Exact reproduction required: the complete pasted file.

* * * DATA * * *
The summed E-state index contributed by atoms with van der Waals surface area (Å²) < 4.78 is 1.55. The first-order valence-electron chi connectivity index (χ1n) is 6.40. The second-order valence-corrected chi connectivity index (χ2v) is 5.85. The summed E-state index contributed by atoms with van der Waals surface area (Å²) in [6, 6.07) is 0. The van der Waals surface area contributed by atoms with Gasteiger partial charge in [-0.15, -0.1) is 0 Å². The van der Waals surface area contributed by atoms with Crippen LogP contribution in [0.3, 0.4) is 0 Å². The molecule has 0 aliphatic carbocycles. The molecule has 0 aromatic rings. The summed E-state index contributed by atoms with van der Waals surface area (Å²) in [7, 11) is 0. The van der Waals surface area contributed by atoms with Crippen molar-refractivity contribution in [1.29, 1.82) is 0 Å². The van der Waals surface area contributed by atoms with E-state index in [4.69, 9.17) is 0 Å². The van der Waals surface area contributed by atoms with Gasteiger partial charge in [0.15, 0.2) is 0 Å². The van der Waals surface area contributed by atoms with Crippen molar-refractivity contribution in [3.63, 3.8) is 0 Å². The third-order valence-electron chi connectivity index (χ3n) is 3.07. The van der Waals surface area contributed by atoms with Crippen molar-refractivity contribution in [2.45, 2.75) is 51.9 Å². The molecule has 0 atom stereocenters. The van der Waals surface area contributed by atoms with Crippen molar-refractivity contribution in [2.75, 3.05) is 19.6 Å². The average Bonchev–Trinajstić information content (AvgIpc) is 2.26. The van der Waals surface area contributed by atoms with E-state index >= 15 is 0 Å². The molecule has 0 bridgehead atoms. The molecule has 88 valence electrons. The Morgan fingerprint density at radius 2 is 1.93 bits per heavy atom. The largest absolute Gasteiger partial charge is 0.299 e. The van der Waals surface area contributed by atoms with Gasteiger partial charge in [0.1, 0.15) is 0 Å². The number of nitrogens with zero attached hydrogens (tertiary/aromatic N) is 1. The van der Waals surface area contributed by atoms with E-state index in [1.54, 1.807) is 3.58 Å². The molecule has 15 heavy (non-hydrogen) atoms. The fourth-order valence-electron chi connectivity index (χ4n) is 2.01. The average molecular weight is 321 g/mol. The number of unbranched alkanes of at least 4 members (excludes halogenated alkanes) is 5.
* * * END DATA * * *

The summed E-state index contributed by atoms with van der Waals surface area (Å²) < 4.78 is 1.55. The first-order valence-electron chi connectivity index (χ1n) is 6.40. The second-order valence-corrected chi connectivity index (χ2v) is 5.85. The summed E-state index contributed by atoms with van der Waals surface area (Å²) in [6, 6.07) is 0. The van der Waals surface area contributed by atoms with Gasteiger partial charge in [-0.15, -0.1) is 0 Å². The van der Waals surface area contributed by atoms with Crippen LogP contribution in [0.3, 0.4) is 0 Å². The molecule has 0 aliphatic carbocycles. The molecule has 0 aromatic rings. The summed E-state index contributed by atoms with van der Waals surface area (Å²) in [7, 11) is 0. The van der Waals surface area contributed by atoms with Crippen molar-refractivity contribution in [1.29, 1.82) is 0 Å². The van der Waals surface area contributed by atoms with E-state index in [4.69, 9.17) is 0 Å². The van der Waals surface area contributed by atoms with Gasteiger partial charge in [0.15, 0.2) is 0 Å². The van der Waals surface area contributed by atoms with Crippen molar-refractivity contribution in [3.63, 3.8) is 0 Å². The third-order valence-electron chi connectivity index (χ3n) is 3.07. The van der Waals surface area contributed by atoms with Crippen molar-refractivity contribution in [2.45, 2.75) is 51.9 Å². The molecule has 0 atom stereocenters. The van der Waals surface area contributed by atoms with Crippen molar-refractivity contribution in [2.75, 3.05) is 19.6 Å². The average Bonchev–Trinajstić information content (AvgIpc) is 2.26. The van der Waals surface area contributed by atoms with E-state index >= 15 is 0 Å². The molecule has 0 bridgehead atoms. The molecule has 88 valence electrons. The Morgan fingerprint density at radius 2 is 1.93 bits per heavy atom. The largest absolute Gasteiger partial charge is 0.299 e. The van der Waals surface area contributed by atoms with Gasteiger partial charge in [0.1, 0.15) is 0 Å². The number of nitrogens with zero attached hydrogens (tertiary/aromatic N) is 1. The van der Waals surface area contributed by atoms with E-state index in [1.54, 1.807) is 3.58 Å². The molecule has 15 heavy (non-hydrogen) atoms. The fourth-order valence-electron chi connectivity index (χ4n) is 2.01. The average molecular weight is 321 g/mol. The number of unbranched alkanes of at least 4 members (excludes halogenated alkanes) is 5.